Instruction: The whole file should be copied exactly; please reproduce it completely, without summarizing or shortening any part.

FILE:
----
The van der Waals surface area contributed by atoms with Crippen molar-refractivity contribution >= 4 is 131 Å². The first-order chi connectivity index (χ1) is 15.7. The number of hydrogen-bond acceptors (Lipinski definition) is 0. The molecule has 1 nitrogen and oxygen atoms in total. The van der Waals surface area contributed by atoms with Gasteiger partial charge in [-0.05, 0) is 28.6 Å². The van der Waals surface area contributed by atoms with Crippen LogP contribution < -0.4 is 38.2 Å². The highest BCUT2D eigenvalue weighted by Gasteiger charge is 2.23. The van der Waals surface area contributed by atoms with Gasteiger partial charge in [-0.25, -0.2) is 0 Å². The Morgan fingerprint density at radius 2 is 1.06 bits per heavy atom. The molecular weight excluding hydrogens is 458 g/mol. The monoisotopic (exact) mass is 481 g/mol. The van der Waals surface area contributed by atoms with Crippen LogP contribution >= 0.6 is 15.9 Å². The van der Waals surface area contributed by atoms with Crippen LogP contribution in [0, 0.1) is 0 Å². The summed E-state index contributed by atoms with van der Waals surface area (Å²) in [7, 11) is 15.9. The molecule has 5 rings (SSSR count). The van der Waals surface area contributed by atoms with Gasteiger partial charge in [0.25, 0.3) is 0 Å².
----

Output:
The van der Waals surface area contributed by atoms with Crippen molar-refractivity contribution >= 4 is 131 Å². The first-order chi connectivity index (χ1) is 15.7. The number of hydrogen-bond acceptors (Lipinski definition) is 0. The molecule has 1 nitrogen and oxygen atoms in total. The van der Waals surface area contributed by atoms with Gasteiger partial charge in [-0.05, 0) is 28.6 Å². The van der Waals surface area contributed by atoms with Crippen LogP contribution < -0.4 is 38.2 Å². The highest BCUT2D eigenvalue weighted by Gasteiger charge is 2.23. The van der Waals surface area contributed by atoms with Gasteiger partial charge in [-0.25, -0.2) is 0 Å². The Morgan fingerprint density at radius 2 is 1.06 bits per heavy atom. The molecular weight excluding hydrogens is 458 g/mol. The monoisotopic (exact) mass is 481 g/mol. The van der Waals surface area contributed by atoms with Crippen LogP contribution >= 0.6 is 15.9 Å². The van der Waals surface area contributed by atoms with Crippen LogP contribution in [0, 0.1) is 0 Å². The summed E-state index contributed by atoms with van der Waals surface area (Å²) in [7, 11) is 15.9. The molecule has 5 rings (SSSR count). The van der Waals surface area contributed by atoms with Gasteiger partial charge in [0.25, 0.3) is 0 Å².